Talk to the Veterans Crisis Line now
U.S. flag
An official website of the United States government

VA Health Systems Research

Go to the VA ORD website
Go to the QUERI website

Management Brief No. 35

» Back to list of all Management Briefs

Management eBriefs
Issue 35April 2011

A Synthesis of the Evidence: Interventions to Improve Veterans' Access to Care

Access to healthcare has been identified as a critical issue, both by VA and the larger medical community. Historically, VA adopted the concept of access as an individual's ability to obtain the healthcare they needed within an appropriate time frame. Recently, VA researchers have begun to develop an updated concept of access that takes into account the impact of new technology and places a greater focus on outcomes beyond increased access. Specifically, the new concept acknowledges post-access outcomes such as satisfaction, symptom levels, and functioning.

Investigators at the VA Evidence-Based Practice Center in Minneapolis conducted a literature review of articles published in peer-reviewed journals from 1990 to June, 2010 to help answer two key questions regarding access to healthcare for Veterans.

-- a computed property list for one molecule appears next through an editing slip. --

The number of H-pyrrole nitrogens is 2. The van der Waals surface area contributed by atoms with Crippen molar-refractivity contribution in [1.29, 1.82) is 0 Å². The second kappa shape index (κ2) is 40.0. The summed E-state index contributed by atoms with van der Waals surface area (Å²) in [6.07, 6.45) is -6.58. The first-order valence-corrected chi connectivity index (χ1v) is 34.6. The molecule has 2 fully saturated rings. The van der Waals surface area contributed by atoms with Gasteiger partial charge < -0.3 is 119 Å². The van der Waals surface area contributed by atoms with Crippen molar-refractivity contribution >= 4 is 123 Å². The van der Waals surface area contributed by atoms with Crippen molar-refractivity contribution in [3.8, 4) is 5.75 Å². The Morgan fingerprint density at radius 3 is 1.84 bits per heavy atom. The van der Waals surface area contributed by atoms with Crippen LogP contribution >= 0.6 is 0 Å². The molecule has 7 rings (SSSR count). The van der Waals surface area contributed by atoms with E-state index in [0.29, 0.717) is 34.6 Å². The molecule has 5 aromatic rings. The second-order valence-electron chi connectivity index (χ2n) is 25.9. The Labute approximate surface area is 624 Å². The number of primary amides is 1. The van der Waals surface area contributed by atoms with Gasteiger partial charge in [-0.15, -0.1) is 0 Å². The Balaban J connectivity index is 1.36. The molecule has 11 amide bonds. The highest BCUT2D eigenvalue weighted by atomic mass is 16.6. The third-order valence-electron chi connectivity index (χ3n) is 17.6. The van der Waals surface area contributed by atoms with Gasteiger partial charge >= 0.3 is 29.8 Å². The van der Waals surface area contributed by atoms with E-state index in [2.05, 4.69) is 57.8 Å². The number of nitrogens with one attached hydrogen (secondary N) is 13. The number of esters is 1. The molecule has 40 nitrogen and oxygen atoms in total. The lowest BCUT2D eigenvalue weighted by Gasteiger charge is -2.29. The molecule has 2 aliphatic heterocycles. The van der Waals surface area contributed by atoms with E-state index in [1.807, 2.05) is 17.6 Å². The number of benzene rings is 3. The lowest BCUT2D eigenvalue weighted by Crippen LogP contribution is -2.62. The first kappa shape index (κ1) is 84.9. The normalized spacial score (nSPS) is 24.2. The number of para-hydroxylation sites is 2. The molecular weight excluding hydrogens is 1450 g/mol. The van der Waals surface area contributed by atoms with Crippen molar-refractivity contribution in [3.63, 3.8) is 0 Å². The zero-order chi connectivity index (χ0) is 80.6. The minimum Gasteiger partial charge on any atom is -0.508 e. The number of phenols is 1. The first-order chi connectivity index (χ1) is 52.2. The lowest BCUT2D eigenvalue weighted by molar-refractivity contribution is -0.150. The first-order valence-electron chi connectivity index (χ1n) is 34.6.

Question #1: What is the evidence that variation in Veterans' ability to obtain needed healthcare (i.e., access) contributes to variation in system-level (i.e., utilization, satisfaction) or patient-level outcomes (i.e., quality of life, mortality)?

Associated question: Does the effect of access on system- and/or patient-level outcomes differ by patient, treatment, or setting?

Answer: Investigators identified 23 studies that focused on the association between access and system-level or patient-level outcomes. Most commonly studied was the association between distance from a VA facility and healthcare use, primarily outpatient or mental health services use. Fair to good evidence was found suggesting that increased distance from a VA facility was associated with decreased healthcare use. The greatest decrease was noted for distances up to 60 miles, with little change beyond. Distance, ability to pay for care, and comorbid conditions also influenced the use of inpatient care, including choice of VA or non-VA facilities. For example, many studies reported increased VA care and use of VA care rather than non-VA care by homeless Veterans. In addition, limited evidence was found that increased distance from a VA facility (one study) and longer wait times (one study) were associated with increased mortality.

Question #2: What interventions have been successful in improving access for patient populations with reduced healthcare access? [Interventions were categorized as: Community-Based Outpatient Clinics, Mental Health Integration into Primary Care, Intensive Case Management, Telehealth, Outreach, Co-Payments, and Other.]

Associated questions: Have interventions that have improved healthcare access led to improvements in system-level and patient-level outcomes?